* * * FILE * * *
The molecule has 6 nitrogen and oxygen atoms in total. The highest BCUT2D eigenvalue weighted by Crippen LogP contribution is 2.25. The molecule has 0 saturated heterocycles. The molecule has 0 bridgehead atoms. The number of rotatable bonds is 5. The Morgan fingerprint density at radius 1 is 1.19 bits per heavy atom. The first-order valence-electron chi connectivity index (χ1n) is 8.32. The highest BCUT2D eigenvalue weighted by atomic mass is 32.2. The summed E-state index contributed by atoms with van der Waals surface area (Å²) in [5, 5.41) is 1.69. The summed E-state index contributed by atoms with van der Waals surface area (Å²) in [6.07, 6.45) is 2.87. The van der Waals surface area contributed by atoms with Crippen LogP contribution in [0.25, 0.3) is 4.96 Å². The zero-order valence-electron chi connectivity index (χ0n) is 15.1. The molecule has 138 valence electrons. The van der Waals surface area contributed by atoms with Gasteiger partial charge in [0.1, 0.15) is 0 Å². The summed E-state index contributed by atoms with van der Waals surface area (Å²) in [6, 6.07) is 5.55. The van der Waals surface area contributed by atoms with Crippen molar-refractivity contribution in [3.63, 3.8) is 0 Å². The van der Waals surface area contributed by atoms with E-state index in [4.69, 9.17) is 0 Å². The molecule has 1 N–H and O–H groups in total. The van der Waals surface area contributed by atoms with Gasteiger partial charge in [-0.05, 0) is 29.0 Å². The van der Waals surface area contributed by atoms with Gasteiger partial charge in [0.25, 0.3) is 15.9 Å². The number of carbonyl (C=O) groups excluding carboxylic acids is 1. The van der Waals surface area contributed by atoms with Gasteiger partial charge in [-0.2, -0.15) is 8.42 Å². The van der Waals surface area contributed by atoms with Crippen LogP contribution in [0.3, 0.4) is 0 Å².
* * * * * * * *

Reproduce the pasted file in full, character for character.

The molecule has 6 nitrogen and oxygen atoms in total. The highest BCUT2D eigenvalue weighted by Crippen LogP contribution is 2.25. The molecule has 0 saturated heterocycles. The molecule has 0 bridgehead atoms. The number of rotatable bonds is 5. The Morgan fingerprint density at radius 1 is 1.19 bits per heavy atom. The first-order valence-electron chi connectivity index (χ1n) is 8.32. The highest BCUT2D eigenvalue weighted by atomic mass is 32.2. The summed E-state index contributed by atoms with van der Waals surface area (Å²) in [5, 5.41) is 1.69. The summed E-state index contributed by atoms with van der Waals surface area (Å²) in [6.07, 6.45) is 2.87. The van der Waals surface area contributed by atoms with Crippen LogP contribution in [0.25, 0.3) is 4.96 Å². The zero-order valence-electron chi connectivity index (χ0n) is 15.1. The molecule has 138 valence electrons. The van der Waals surface area contributed by atoms with Gasteiger partial charge in [0.1, 0.15) is 0 Å². The summed E-state index contributed by atoms with van der Waals surface area (Å²) in [6, 6.07) is 5.55. The van der Waals surface area contributed by atoms with Crippen molar-refractivity contribution in [3.63, 3.8) is 0 Å². The van der Waals surface area contributed by atoms with E-state index in [4.69, 9.17) is 0 Å². The molecule has 1 N–H and O–H groups in total. The van der Waals surface area contributed by atoms with Gasteiger partial charge in [-0.05, 0) is 29.0 Å². The van der Waals surface area contributed by atoms with Gasteiger partial charge in [0.25, 0.3) is 15.9 Å². The number of carbonyl (C=O) groups excluding carboxylic acids is 1. The van der Waals surface area contributed by atoms with Gasteiger partial charge in [-0.2, -0.15) is 8.42 Å². The van der Waals surface area contributed by atoms with Crippen LogP contribution in [0.3, 0.4) is 0 Å².